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Emerging Bond ETFs as a Potential Value Play

editor@etftrends.com (ETF Trends)

In the ongoing search for yield, exchange traded fund investors may consider diversifying with emerging market bonds to generate more attractive payouts.

Supporting the global fixed-income market, central banks have implemented zero and even negative interest rate policies, along with other accommodative measures, that have pushed yields over $10 trillion in global debt into the negative. Consequently, William Sokol, ETF Product Manager at VanEck, suggests investors may want to look at emerging market debt as a potential value play in the fixed-income market.

“Looking at the spread per credit rating provided by issuers in the emerging markets compared to high-yield in the U.S, I think the emerging market value story plays out,” Sokol said in a phone interview with ETF Trends.

Related: Direxion’s New Bearish Junk Bond ETF to Hedge Market Risks

Moreover, some argue that the emerging market debt outlook looks more favorable as commodity prices, notably oil, seem to have stabilized and economic activity in some key developing countries begin to rebound.

“This cyclical recovery should start helping to slow the pace of deteriorating debt dynamics and credit quality in some of these key countries,” Claudia Calich, manager of the M&G Emerging Markets Bond Fund, wrote for Morningstar. “The question is not if the asset class is improving in quality, which it is not, but are you getting paid for owning it if the pace of deteriorating is slowing? The answer is yes, particularly in light of the search for yield given low or negative yields in a large part of the global bond markets.”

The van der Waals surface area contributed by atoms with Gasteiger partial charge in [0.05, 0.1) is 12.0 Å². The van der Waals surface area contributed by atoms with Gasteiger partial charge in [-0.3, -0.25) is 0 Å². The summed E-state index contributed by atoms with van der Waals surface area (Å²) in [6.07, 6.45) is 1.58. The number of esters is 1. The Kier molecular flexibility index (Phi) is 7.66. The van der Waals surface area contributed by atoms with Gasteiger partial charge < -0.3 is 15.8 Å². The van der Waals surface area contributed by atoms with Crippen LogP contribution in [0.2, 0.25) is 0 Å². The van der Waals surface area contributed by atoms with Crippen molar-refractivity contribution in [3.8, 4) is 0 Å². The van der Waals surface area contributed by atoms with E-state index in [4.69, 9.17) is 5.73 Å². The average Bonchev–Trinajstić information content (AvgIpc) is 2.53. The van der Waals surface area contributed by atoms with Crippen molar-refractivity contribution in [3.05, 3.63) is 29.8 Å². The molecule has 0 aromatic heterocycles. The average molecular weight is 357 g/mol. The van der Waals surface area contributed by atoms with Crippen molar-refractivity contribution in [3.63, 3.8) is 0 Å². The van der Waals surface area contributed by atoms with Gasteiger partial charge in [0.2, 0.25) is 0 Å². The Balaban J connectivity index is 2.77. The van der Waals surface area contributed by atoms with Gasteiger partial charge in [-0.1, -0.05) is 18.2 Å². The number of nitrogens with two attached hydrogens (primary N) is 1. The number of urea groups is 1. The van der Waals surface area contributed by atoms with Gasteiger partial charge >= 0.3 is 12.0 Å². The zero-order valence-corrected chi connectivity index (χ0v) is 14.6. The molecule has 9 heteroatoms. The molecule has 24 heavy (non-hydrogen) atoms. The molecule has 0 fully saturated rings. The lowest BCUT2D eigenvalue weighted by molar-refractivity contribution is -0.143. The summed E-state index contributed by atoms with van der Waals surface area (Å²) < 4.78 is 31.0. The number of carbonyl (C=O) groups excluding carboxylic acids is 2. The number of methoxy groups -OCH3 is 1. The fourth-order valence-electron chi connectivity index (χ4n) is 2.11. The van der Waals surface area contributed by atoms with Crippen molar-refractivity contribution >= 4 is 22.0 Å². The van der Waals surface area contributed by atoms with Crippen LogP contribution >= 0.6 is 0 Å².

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Emerging market bond ETFs are beginning to have their moment in the sun. For instance, the broad VanEck Vectors Emerging Markets Aggregate Bond ETF (EMAG) , which includes a combination of U.S. dollar-, euro- and local currency-denominated bonds, has gained 7.5% year-to-date. EMAG also comes with an attractive 4.45% 30-day SEC yield.

The VanEck Vectors J.P. Morgan EM Local Currency Bond ETF (EMLC) , which tracks emerging market bonds denominated in the local currencies or in the currency of the issuing country, rose 10.1% year-to-date. EMCL has a 5.72% 30-day SEC yield.

Additionally, the VanEck Vectors Emerging Markets High Yield Bond ETF (HYEM) , which targets USD-denominated speculative-grade emerging-market bonds, increased 8.9% so far this year. HYEM has a 7.34% 30-day SEC yield.

Related: Treasury Bond ETFs – Best Start to Year Since 2003

“Over the long term, an allocation to EM bonds can potentially provide both yield enhancement and diversification benefits within a broader portfolio,” Sokol said in a note. “EM bond yields have risen since early 2013, reflecting the market’s assessment of creditworthiness, and may offer a yield premium versus developed bond market yields. Low correlation with other asset classes, including core fixed income sectors, may improve a portfolio’s diversification.”

For more information on the fixed-income market, visit our bond ETFs category.

The opinions and forecasts expressed herein are solely those of Tom Lydon, and may not actually come to pass. Information on this site should not be used or construed as an offer to sell, a solicitation of an offer to buy, or a recommendation for any product.